On Wednesday, the Federal Reserve held an important meeting regarding tapering the pace of its monthly bond purchases. During the meeting, Fed chair Jerome Powell announced the central bank would begin tapering later this month. The Fed said they’re starting to taper next month because the economy has made substantial progress towards their goals.
While the Fed announced they’d taper soon, they decided not to raise interest rates anytime soon. The relationship between interest rates and tapering is critical. The Fed emphasized that the reduction in asset purchases should not be interpreted as a hint that rate hikes are on the way.
Investors weren’t surprised by the announcement as the markets finished the day green. The Fed has been signaling for quite some time that it would taper its asset purchases soon since the economy has recovered significantly since the start of the pandemic.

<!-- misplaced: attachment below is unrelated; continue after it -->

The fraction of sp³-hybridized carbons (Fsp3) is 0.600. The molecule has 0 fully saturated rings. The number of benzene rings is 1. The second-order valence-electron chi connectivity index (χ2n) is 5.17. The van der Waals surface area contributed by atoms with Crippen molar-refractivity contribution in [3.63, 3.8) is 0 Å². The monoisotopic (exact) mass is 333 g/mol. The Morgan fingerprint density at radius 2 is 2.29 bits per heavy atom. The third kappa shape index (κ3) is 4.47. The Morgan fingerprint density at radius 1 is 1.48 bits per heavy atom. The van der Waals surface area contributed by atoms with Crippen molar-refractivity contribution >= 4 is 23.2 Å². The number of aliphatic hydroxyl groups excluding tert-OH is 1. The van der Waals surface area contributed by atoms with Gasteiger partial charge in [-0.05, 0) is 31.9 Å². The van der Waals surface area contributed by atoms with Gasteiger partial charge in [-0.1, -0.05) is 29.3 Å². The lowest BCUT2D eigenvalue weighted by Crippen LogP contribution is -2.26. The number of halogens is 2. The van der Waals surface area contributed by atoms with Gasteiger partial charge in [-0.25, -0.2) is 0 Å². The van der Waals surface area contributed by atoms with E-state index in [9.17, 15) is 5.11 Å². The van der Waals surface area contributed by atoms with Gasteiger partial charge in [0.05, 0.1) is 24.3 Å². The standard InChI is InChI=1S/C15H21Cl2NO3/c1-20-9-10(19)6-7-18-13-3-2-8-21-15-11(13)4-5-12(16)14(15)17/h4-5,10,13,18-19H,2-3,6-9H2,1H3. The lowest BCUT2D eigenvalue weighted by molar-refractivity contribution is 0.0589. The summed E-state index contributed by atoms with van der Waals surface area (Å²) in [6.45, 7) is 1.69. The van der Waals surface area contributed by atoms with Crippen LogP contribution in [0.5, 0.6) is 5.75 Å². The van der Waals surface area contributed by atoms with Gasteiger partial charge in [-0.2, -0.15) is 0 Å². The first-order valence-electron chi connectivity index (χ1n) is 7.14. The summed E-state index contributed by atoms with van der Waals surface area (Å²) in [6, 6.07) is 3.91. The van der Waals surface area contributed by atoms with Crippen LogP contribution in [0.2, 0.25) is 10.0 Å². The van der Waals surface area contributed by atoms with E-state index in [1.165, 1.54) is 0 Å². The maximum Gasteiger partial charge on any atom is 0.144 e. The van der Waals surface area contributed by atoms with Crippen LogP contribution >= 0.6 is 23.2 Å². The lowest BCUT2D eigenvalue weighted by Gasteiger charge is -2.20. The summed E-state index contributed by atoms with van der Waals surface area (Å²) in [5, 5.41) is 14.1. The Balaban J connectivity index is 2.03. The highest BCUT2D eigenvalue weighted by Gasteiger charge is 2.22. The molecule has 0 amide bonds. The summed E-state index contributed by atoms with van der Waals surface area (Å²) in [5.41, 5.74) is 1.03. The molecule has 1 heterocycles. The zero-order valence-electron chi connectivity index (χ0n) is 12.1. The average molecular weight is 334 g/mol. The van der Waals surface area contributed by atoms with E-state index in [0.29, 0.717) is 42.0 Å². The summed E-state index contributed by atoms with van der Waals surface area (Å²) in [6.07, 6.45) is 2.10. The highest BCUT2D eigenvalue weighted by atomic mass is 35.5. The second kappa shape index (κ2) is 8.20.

Along with the taper, the Fed also changed its view on inflation, conceding that price increases have been faster and more long-lasting than forecasts anticipated. However, despite acknowledging the rising inflation, they still maintained their controversial term “transitory.
The Fed loves to use ambiguous language, so they won’t shock the markets. What does transitory even mean? Everything in life is transitory — nothing is permanent! Would you call the nine-year hyperinflation in Weimar Germany transitory? Because of these rapid and consistent price increases in the economy, many investors expected the Fed to do away with the word.
If supply chain bottlenecks persist, Fed chair Jerome Powell anticipates inflation to rise until mid-2022. So, let’s check back in mid-2022 and see if the inflation was all “transitory.”
I am not a financial advisor and my comments should never be taken as financial advice. Investments come with risk, so always do your research and analysis beforehand.